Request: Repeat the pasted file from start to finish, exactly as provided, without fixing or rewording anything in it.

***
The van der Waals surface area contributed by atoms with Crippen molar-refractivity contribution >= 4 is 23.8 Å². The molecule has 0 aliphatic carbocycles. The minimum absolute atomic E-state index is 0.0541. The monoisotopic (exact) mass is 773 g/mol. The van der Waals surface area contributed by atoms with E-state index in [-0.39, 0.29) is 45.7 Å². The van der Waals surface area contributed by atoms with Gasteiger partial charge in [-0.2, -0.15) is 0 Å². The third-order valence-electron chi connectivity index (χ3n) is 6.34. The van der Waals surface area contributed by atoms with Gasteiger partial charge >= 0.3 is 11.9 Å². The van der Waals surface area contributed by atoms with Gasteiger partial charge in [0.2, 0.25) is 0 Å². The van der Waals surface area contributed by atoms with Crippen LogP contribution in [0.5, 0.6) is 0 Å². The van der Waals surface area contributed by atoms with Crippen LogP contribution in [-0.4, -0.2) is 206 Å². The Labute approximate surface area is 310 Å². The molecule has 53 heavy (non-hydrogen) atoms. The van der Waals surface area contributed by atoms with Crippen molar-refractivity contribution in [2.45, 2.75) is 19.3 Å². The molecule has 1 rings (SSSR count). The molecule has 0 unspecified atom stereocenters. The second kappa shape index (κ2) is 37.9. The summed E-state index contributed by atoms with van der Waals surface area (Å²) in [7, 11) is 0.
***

The van der Waals surface area contributed by atoms with Crippen molar-refractivity contribution >= 4 is 23.8 Å². The molecule has 0 aliphatic carbocycles. The minimum absolute atomic E-state index is 0.0541. The monoisotopic (exact) mass is 773 g/mol. The van der Waals surface area contributed by atoms with E-state index in [-0.39, 0.29) is 45.7 Å². The van der Waals surface area contributed by atoms with Gasteiger partial charge in [-0.2, -0.15) is 0 Å². The third-order valence-electron chi connectivity index (χ3n) is 6.34. The van der Waals surface area contributed by atoms with Gasteiger partial charge >= 0.3 is 11.9 Å². The van der Waals surface area contributed by atoms with Gasteiger partial charge in [0.2, 0.25) is 0 Å². The van der Waals surface area contributed by atoms with Crippen LogP contribution in [0.5, 0.6) is 0 Å². The van der Waals surface area contributed by atoms with Crippen LogP contribution in [-0.4, -0.2) is 206 Å². The Labute approximate surface area is 310 Å². The molecule has 53 heavy (non-hydrogen) atoms. The van der Waals surface area contributed by atoms with Crippen molar-refractivity contribution in [2.45, 2.75) is 19.3 Å². The molecule has 1 rings (SSSR count). The molecule has 0 unspecified atom stereocenters. The second kappa shape index (κ2) is 37.9. The summed E-state index contributed by atoms with van der Waals surface area (Å²) in [7, 11) is 0.